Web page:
Part 2: Las Vegas train safety derailed
(The following report by George Knapp appeared at LasVegasNow.com on July 8.)
LAS VEGAS — Homeland Security officials consider Las Vegas to be among the top ten targets of foreign terrorist in the U.S. A still-classified report prepared for the state shows that one of the most tempting and vulnerable terror targets in southern Nevada is the downtown Union Pacific rail yard.
The I-Team has possession of a switch key. With the key, you can change the track that a train is on and send it anywhere you want to send it. You'd think this key would be locked up tight, but it wasn't.
The fact that we have it is part of a larger and more disturbing picture about security -- or the lack thereof -- at the Union Pacific facilities here in the valley. It's reasonable to assume that terrorists know this as well.
"There you go. Pull right in there -- right ahead," We didn't need a former railroad employee to guide us into the Union Pacific yard, because it isn't hard to do. But we took one along for one of our visits.
In a dozen incursions at the U.P. yards over a three week period, we never saw closed gates, never saw a security guard and were never once stopped by anyone from the railroad wondering what we were doing there.
No one seemed to mind that we drove right along side the parked rail cars or even as we circled Union Pacific's main building again and again.
"You could drive around this lot for the next hour. Nobody is going to say nothing," said the former employee.
Security is not the railroad's strong suit, even though federal inspectors found serious deficiencies in the downtown rail yard five years ago.
U.P. has its own police force, but reportedly has five or fewer officers for the entire state.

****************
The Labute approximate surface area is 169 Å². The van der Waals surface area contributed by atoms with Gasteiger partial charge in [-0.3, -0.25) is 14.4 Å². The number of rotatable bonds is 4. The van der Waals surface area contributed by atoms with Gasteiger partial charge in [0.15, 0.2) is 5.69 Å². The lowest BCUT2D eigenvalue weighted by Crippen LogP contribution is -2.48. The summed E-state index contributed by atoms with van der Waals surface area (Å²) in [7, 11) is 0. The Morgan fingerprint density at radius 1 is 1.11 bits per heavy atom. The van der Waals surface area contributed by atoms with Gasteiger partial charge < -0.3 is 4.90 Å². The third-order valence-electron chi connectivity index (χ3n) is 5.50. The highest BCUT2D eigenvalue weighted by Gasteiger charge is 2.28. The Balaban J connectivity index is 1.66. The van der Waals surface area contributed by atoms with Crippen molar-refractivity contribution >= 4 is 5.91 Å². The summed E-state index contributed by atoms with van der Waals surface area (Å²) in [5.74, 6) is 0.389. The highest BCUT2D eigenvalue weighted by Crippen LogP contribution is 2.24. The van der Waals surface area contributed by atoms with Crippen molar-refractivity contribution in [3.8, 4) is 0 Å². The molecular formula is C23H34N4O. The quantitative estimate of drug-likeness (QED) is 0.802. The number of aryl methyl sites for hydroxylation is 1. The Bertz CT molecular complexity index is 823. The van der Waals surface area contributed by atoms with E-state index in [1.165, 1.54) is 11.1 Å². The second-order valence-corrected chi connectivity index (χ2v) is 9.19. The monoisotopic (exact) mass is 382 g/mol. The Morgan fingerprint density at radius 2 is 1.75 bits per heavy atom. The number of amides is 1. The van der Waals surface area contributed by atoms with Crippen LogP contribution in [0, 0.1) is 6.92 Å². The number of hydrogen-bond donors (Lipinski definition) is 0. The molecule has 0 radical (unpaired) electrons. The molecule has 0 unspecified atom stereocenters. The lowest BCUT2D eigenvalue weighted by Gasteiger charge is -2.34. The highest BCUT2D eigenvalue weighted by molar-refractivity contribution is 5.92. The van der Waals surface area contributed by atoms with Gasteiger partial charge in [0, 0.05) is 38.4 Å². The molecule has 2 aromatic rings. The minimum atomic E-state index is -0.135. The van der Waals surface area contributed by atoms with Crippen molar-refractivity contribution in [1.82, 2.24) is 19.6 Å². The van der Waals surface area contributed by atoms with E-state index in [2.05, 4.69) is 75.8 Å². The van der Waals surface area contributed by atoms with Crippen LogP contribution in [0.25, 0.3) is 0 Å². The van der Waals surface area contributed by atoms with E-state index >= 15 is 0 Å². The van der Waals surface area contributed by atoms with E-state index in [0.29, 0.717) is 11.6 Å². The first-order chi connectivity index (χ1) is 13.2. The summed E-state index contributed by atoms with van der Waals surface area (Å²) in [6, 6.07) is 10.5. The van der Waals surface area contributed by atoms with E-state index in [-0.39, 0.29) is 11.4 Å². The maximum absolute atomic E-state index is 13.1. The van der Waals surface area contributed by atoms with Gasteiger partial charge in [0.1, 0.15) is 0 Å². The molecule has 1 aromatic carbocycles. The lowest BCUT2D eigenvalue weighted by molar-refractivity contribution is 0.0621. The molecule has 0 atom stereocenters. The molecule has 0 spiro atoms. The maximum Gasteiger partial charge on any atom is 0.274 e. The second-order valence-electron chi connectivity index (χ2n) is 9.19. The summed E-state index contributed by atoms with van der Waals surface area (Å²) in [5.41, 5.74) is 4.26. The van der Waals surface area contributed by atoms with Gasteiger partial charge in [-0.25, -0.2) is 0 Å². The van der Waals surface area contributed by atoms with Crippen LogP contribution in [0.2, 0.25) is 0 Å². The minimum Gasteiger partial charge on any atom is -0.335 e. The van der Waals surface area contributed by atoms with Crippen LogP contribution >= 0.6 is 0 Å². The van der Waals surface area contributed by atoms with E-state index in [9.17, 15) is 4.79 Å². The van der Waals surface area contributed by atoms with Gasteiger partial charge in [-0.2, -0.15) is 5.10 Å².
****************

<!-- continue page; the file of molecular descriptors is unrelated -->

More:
A Homeland Security study characterized the Las Vegas rail yard as one of the most critical, yet vulnerable, facilities in Nevada. Tons of potentially deadly cargo rolls thru every day, often sitting unguarded on the tracks for hours or days: explosives, toxic gases and poisons -- weapons of mass destruction that have been pre-positioned next to hotels and population centers.
Clark County Planner Irene Navis has an office that overlooks the yard, "I've actually not seen security in the vicinity of this building."
Navis worries about the future when highly radioactive nuclear waste might ride the rails thru Nevada. But by talking about the risks, are we planting ideas in the heads of terrorists?
"They already have the ideas. It's very clear. They already have the ideas," she said.
Since the airliner attacks of 9/11, terrorists have turned their attentions to trains. Nearly 200 died in the Madrid explosions in 2004, dozens more in 2005 bombings in London. Al Qaeda has already monitored websites concerning the vulnerability of nuke waste shipments.
The ubiquitous graffiti on a majority of rail cars is a hint of what someone could do with a bomb instead of a paint can.
"If I have a tanker car and it's covered completely with graffiti, what does that tell you about security? If they can get there with a spray paint can, how much harder would it be to put a small IED and just attach it to a car, and it could go off in 10 minutes. It could go off in 10 hours," said Dr. Dale Carrison with the Nevada Homeland Security Commission.
Union Pacific says it is always working to improve security -- that its conductors stay on the lookout for suspicious activity, but that there's no way to secure thousands of miles of track.
So what about something as simple as fencing around the most vulnerable spots like the downtown rail yard? "Again, with the fencing, it's not something that is logistically possible because so much of our right of way is open," said Union Pacific spokesperson Zoe Richmond.
Railroad employees who requested anonymity said security around Las Vegas facilities is all but non-existent. We asked one of them the significance of a switch key we acquired a month ago, an item no one seems to be searching for. The simple key could create a mega-disaster.
"That is supposed to be one of their most protected things, because with that switch key, you can derail a train. You can create a catastrophe that would be greater than the World Trade Center Disaster in New York," said the employee.
According to one study, the derailment of a chlorine tanker downtown could kill 90,000 people. On our final visit to the rail yard, we encountered a Federal Railroad Inspector, the only one assigned to cover Nevada.
Tomorrow we will hear from three members of Nevada's Congressional Delegation about what, if anything, is being done to improve safety and security at the U.P. yards.
Wednesday, July 9, 2008
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